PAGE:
Are We Willing?

A Sunday Reflection for the Second Sunday in Lent.
The lectionary readings for today are here.


On this second Sunday in Lent, I’m drawn back to the invitation to Lent we read on Ash Wednesday: “I invite you, therefore, in the name of the Church, to the observance of a holy Lent, by self-examination and repentance; by prayer, fasting, and self-denial; and by reading and meditating on God’s holy Word.” (Book of Common Prayer, pg. 265).

In our weekly Bible Study group*, we’ve been reading through Genesis and Exodus and inevitably our conversation turns to all the things God does that we label as ‘bad’ or ‘angry’ or ‘mean’. As we look at these ancient texts through our 21st century lens, it makes us uncomfortable to watch others face the consequences of their chosen behavior. In an attempt to make ourselves feel better we get upset with God rather than taking an honest look at what the people have done. In looking at how God’s people behave we have to then turn the examination on ourselves and ask how do we behave in the same way? How do we choose to do our own thing and just expect God to be available to us when life gets difficult or when we get into more trouble than we can handle or when it’s convenient to us?

Self-examination is difficult work. I can’t say I really did any serious self-examination before my early 40s. And because of the circumstance in which I found myself, I’ve spent a lot of the last two years in self-examination (some folks took up bread making in the pandemic, I did self-reflection, I’m just kinda odd that way). I’ve discovered somethings about my behavior I’ve been working with God to change and I’ve discovered a lot of ‘me’ that is good. And, most importantly, I’ve grown more deeply into my relationship with God. For me this is the greatest benefit – and perhaps even the intended purpose – growing into the command to love God with all of our being and to love our neighbors as ourselves, and coming to know that it is what we are created for.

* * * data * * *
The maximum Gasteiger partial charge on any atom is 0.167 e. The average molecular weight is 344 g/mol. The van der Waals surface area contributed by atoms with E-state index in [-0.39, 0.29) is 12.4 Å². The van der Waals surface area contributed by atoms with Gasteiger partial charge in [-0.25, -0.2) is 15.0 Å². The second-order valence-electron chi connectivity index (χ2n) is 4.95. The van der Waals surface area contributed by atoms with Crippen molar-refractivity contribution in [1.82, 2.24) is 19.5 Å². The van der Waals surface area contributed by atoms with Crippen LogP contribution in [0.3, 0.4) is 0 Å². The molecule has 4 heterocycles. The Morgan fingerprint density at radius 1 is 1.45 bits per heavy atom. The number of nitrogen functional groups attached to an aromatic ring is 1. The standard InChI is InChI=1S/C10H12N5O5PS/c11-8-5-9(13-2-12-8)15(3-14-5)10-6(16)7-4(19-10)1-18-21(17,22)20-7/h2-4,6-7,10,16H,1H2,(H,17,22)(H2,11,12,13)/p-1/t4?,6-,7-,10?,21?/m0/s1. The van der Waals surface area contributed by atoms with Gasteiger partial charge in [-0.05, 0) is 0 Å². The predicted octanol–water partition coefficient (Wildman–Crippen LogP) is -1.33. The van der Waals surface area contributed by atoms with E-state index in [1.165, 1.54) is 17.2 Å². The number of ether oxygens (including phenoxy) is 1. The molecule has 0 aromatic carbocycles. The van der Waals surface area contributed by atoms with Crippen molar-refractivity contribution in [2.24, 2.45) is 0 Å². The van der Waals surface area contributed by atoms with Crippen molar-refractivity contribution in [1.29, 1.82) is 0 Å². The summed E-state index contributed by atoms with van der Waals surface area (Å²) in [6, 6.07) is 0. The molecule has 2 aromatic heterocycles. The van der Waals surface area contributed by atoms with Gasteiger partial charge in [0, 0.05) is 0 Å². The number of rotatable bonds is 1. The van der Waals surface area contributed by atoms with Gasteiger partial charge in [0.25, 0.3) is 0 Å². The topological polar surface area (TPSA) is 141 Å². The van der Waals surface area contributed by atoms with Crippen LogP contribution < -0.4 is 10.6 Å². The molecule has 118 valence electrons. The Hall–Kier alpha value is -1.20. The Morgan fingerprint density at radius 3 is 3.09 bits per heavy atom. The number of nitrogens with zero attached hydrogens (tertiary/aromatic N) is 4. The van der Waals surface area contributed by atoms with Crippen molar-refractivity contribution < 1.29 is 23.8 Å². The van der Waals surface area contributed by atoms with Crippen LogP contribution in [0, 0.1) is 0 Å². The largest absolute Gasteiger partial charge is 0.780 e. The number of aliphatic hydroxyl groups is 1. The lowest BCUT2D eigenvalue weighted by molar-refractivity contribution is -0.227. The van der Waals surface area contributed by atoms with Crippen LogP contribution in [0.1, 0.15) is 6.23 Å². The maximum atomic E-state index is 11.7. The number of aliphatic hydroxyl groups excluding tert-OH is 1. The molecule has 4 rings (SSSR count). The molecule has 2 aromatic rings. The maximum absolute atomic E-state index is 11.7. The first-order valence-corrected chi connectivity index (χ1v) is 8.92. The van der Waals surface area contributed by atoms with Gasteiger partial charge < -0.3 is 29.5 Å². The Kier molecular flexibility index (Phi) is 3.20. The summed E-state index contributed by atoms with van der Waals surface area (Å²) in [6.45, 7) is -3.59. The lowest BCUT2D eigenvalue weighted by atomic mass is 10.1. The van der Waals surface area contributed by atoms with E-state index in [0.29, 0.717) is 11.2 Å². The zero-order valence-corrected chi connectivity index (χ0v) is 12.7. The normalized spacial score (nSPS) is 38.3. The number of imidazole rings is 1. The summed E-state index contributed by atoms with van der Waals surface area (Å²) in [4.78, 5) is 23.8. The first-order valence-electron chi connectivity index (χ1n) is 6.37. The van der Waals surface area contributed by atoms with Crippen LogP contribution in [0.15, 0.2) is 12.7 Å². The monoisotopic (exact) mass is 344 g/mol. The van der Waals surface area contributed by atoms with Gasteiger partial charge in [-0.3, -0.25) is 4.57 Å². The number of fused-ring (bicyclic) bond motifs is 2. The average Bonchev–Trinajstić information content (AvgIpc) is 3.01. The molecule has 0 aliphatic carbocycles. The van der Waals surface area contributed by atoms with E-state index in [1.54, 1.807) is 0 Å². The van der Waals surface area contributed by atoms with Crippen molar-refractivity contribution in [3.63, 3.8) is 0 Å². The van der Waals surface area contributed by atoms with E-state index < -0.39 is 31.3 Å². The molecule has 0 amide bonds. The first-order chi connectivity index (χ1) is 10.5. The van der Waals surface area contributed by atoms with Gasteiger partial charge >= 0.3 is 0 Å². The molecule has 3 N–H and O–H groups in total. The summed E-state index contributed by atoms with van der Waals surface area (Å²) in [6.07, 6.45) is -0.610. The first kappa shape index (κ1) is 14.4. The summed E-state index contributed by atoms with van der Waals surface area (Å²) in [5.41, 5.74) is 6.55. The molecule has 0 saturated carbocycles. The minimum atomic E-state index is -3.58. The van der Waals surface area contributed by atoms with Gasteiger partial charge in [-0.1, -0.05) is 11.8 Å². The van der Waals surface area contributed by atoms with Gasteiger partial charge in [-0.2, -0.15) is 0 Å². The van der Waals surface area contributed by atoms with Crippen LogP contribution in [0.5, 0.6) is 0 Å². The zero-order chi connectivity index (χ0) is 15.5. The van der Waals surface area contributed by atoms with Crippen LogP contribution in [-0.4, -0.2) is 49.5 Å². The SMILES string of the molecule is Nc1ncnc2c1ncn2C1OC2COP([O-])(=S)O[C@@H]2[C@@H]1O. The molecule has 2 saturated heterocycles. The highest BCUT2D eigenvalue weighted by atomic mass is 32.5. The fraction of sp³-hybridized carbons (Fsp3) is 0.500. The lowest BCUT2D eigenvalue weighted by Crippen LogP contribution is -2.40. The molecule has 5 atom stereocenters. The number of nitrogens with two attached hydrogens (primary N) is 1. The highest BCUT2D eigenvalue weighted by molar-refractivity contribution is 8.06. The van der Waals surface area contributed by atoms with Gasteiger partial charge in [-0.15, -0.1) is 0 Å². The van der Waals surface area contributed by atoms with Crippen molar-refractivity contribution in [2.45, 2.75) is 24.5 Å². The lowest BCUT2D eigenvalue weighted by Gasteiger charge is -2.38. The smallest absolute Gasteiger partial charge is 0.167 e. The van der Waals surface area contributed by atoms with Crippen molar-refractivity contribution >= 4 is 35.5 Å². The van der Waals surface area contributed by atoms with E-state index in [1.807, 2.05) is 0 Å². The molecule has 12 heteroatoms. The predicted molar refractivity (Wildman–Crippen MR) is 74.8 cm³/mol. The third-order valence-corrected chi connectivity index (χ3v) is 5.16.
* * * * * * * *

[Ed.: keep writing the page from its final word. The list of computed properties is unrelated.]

In our gospel reading for today, Jesus laments, “How often have I desired to gather your children together as a hen gathers her brood under her wings, and you were not willing!” He’s talking to the people of Jerusalem. He’s talking to all people throughout history. He’s talking to us. I say it over and over again, God’s greatest desire is US. God seeks us, came to us as one of us, so that we can choose to be in right relationship with God and live as we are created to live. Are we willing?

Are we willing to practice the activities we are invited to in Lent (self-examination and repentance; by prayer, fasting, and self-denial; and by reading and meditating on God’s holy Word) not just for 6 weeks a year but always? Are we willing to risk discovering somethings about ourselves we want to change for the benefit of others? Are we willing to risk discovering all that is good within us? Are we willing to accept that God is God and we are not? Are we willing to experience being loved fully and unconditionally by God so that we can learn to love others and ourselves better?

Lent isn’t about obsessing over how bad we are, it is about discovering Whose and who we are as God’s beloved children and growing deeper into our relationship with God, each other, and ourselves. Are we willing to step into the most exciting and amazing journey of our life?


*If you don’t yet know of BibleProject.com, I highly encourage you to check them out! I know you’ll be glad you did. We are having a lot of amazing conversations around the parish (not only during the scheduled Bible study time either!) about the stories and meaning and application of our holy scriptures.

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